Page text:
The sounds of fracking are music to Halliburton's ears

Bloomberg/Fuel Fix:
A gossamer-thin glass line threaded two miles underground is allowing oilfield engineers to listen to a new kind of music: the sounds of fracking.

Halliburton Co. (HAL) and competing providers of drilling gear are adapting acoustic spy technology used by U.S. submarines to record sounds made deep in the earth that can guide engineers in finishing a well and predicting how much oil will flow.

The ability to hear inside a well enables producers to fine-tune hydraulic fracturing, or fracking, the process that blasts underground rock with water, sand and chemicals to free trapped oil and natural gas. The technology is targeted at an estimated $31 billion that will be spent this year on fracking stages that yield less-than-optimal results, a majority of the work at 26,100 U.S. wells set to be pressure-pumped in 2013, according to PacWest Consulting Partners LLC.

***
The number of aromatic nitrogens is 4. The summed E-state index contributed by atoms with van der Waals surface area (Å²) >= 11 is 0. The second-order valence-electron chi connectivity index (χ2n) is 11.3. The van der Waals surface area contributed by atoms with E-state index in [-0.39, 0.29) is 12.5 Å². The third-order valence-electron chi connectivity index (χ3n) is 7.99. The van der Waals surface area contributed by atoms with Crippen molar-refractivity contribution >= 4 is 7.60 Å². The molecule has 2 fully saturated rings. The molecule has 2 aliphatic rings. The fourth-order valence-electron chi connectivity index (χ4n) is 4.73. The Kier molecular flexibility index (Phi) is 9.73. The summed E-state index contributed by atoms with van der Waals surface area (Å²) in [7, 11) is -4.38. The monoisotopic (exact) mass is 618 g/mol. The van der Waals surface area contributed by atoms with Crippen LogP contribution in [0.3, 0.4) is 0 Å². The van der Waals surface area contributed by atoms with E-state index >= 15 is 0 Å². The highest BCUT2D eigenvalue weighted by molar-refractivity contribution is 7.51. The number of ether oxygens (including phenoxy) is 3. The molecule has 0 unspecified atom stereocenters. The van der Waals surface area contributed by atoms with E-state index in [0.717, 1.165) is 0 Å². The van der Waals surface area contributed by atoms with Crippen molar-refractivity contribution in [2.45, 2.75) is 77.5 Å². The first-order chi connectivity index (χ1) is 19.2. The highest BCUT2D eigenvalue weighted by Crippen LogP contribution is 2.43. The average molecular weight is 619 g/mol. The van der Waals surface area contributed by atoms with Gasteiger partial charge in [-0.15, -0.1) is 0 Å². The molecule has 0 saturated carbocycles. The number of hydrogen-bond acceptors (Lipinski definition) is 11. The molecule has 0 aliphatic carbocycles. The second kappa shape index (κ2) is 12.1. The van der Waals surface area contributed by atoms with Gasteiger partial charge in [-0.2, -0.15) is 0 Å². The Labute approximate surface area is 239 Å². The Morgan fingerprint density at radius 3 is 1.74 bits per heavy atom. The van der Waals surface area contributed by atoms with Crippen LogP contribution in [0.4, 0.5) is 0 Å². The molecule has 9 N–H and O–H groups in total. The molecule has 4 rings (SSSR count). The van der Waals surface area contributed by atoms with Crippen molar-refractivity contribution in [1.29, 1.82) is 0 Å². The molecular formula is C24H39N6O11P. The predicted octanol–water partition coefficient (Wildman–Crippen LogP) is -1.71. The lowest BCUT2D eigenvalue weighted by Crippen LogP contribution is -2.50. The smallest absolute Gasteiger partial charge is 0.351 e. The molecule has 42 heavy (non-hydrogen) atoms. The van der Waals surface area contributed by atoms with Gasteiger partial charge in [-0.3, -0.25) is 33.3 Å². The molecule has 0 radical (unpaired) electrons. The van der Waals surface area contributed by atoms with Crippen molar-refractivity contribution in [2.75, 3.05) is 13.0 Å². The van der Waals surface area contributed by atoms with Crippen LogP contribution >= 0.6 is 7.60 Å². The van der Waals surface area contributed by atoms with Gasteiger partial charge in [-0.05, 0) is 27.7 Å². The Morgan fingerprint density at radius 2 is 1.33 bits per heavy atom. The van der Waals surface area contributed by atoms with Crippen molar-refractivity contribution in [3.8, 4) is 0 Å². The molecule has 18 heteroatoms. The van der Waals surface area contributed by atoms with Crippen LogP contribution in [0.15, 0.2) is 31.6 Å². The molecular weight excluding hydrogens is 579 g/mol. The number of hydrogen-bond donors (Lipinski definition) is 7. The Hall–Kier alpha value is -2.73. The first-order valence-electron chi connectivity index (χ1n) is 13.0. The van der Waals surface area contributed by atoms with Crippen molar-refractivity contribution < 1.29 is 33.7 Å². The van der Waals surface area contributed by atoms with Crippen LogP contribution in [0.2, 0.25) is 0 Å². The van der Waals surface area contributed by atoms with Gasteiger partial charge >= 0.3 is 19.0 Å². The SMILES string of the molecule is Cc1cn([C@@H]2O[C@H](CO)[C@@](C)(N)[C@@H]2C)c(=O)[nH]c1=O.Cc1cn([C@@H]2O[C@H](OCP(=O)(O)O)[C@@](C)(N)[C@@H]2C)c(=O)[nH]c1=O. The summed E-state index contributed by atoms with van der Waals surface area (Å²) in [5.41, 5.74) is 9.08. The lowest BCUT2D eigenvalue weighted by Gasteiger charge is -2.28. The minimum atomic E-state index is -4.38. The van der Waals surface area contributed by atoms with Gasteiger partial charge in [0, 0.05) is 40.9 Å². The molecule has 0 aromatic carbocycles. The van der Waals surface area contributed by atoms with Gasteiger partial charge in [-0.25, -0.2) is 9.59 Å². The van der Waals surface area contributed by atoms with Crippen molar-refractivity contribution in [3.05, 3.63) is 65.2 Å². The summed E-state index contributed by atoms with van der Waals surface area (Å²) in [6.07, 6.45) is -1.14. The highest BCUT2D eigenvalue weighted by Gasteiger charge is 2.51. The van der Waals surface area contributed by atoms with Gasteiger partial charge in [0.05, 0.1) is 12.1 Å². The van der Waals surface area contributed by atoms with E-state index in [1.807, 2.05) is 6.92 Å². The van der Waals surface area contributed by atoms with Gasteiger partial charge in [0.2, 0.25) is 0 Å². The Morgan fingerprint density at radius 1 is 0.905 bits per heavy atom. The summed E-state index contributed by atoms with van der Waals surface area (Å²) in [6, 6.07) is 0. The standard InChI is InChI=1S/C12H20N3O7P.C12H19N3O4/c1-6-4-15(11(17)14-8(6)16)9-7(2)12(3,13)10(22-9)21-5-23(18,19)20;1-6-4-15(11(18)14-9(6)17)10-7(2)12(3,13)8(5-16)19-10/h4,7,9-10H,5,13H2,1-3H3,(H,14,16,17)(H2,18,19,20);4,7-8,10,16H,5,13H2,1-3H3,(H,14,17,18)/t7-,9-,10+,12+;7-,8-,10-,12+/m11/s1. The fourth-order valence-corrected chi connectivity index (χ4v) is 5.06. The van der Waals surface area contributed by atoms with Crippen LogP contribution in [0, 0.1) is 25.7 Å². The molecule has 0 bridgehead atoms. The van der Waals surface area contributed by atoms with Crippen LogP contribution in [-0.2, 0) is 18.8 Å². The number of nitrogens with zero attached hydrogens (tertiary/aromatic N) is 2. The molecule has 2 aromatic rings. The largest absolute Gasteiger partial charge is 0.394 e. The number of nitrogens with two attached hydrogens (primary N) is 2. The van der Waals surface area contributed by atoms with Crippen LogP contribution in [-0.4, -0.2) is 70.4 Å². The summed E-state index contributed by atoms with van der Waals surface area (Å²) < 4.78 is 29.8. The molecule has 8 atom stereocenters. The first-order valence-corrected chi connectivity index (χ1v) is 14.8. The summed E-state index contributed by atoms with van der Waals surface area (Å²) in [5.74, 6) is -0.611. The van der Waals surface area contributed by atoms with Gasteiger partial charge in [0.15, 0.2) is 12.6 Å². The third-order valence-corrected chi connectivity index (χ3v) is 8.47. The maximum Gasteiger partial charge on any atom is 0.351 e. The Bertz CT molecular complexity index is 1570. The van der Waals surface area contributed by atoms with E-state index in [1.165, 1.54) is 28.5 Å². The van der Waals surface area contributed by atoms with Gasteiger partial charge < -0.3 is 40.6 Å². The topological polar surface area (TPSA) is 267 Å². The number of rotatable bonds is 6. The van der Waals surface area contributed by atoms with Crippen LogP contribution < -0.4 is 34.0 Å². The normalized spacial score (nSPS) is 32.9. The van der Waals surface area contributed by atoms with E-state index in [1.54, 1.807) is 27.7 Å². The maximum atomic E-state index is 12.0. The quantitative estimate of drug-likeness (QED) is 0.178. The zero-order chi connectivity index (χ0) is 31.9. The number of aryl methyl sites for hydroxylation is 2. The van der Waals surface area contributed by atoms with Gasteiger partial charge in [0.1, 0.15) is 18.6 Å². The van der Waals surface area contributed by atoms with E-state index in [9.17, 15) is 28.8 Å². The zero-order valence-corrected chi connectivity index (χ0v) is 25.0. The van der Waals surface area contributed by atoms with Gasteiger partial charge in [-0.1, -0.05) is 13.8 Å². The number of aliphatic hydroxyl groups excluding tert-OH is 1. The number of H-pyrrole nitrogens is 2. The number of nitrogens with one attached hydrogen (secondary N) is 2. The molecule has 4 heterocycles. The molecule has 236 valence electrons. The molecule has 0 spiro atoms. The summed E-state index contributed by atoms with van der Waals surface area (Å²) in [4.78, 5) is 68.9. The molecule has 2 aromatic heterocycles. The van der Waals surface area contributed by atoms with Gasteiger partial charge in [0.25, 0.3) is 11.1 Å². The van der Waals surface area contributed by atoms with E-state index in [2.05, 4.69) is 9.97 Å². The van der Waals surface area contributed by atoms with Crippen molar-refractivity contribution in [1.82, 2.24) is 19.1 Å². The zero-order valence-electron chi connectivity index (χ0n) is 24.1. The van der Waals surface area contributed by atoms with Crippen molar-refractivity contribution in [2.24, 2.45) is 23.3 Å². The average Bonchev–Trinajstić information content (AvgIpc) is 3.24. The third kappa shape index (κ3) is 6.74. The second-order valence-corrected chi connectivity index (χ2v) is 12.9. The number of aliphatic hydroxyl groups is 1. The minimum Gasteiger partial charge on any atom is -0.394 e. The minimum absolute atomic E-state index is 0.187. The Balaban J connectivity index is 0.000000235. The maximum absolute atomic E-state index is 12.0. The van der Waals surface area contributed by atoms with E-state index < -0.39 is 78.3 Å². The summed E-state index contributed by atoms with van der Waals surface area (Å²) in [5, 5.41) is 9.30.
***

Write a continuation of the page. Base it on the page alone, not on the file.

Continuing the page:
“We’re creating a new science,” said Magnus McEwen-King, managing director for OptaSense, a Qinetiq Group Plc (QQ/) unit that’s one of the fiber-optics pioneers for the energy industry. “From an acoustic perspective, this is very much the start of what I think is going to be a revolutionary technology.”

Fracking has helped U.S. oil production reach a 21-year high. Environmental groups have criticized the practice because of concerns it may affect drinking water supplies.

Energy companies are fueling the booming business of so-called distributed fiber-optic lines, where the cord itself is a sensor for sound and temperature throughout its entire length.
There is much more.

They will be teaming with defense contractors to fine tune the process.  It is going to give the companies more information about what is happening underground which should make it easier to manage the process.


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